Article

Current Treatment Options in Oncology

, Volume 3, Issue 4, pp 283-290

First online:

New treatments for Hodgkin’s disease

  • Jan-Peter GlossmannAffiliated withFirst Department of Internal Medicine, University Hospital Cologne
  • , Andreas JostingAffiliated withFirst Department of Internal Medicine, University Hospital Cologne
  • , Volker DiehlAffiliated withFirst Department of Internal Medicine, University Hospital Cologne

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Opinion statement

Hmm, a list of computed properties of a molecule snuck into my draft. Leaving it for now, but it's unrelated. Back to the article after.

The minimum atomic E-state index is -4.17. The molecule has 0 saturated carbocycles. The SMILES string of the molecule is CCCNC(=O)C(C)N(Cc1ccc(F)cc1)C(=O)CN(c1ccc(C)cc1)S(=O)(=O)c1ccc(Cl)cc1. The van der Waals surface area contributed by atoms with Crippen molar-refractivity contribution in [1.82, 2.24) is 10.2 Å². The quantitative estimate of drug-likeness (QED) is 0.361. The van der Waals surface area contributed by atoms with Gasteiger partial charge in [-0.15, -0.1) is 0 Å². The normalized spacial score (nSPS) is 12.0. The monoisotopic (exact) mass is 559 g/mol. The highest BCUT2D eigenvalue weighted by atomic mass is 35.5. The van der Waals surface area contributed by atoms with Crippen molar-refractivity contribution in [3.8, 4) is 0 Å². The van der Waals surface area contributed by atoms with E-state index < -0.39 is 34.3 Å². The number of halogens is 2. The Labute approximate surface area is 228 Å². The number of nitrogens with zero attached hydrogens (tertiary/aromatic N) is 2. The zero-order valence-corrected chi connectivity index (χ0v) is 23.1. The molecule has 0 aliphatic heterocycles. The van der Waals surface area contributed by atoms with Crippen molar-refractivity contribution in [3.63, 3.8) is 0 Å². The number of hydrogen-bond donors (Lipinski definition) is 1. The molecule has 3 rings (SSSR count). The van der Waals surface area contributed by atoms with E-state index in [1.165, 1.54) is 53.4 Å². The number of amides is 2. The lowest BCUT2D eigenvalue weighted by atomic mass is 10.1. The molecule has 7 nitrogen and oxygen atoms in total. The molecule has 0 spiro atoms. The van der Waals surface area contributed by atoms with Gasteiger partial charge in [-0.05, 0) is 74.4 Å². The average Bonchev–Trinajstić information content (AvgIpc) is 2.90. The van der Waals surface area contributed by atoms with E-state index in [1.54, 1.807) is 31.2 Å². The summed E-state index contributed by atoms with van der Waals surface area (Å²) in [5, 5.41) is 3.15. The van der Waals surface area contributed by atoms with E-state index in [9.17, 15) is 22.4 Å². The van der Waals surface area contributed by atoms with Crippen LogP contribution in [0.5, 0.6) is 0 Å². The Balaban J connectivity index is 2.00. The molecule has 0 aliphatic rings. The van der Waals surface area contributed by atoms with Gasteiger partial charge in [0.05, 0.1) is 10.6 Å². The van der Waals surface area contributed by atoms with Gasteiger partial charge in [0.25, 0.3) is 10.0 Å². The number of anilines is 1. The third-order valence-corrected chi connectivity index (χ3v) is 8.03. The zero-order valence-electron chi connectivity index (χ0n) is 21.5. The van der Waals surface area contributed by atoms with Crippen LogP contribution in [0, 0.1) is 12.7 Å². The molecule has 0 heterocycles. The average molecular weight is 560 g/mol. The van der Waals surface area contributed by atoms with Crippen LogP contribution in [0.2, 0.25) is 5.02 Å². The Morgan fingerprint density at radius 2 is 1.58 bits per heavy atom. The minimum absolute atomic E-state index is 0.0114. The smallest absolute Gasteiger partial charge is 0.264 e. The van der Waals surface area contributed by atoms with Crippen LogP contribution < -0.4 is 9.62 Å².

Four of five patients with Hodgkin’s disease (HD) will be cured with modern treatment strategies, depending on stage and risk factor profile. In early stage favorable HD, cure rates are greater than 90% with extended field (EF) irradiation, the standard treatment. However, the concept of EF irradiation therapy is being abandoned by most study groups because of the recognition of fatal long-term effects, especially the high rates of second solid tumors. Newer approaches include mild chemotherapy combined with involved field (IF) irradiation to control occult disease. Combined modality is the treatment of choice in early stages unfavorable (intermediate) HD, in which EF irradiation is substituted by IF irradiation. In the last three decades, because of the high relapse rates (30%–50%) after first-line polychemotherapy, the standard regimens were often modified. However, until recently, these efforts could not change the relatively poor outcome for patients with advanced stage disease. The introduction of a new dose-intensified regimen (BEACOPP) has significantly improved the prognosis for patients with advanced HD. Patients who relapse after radiation therapy alone for early stage HD have satisfactory results with combination chemotherapy and are not considered as candidates for high-dose chemotherapy with autologous stem cell transplantation. For patients with relapsed HD after combination chemotherapy, the data support the use of high-dose chemotherapy with autologous stem cell transplantation.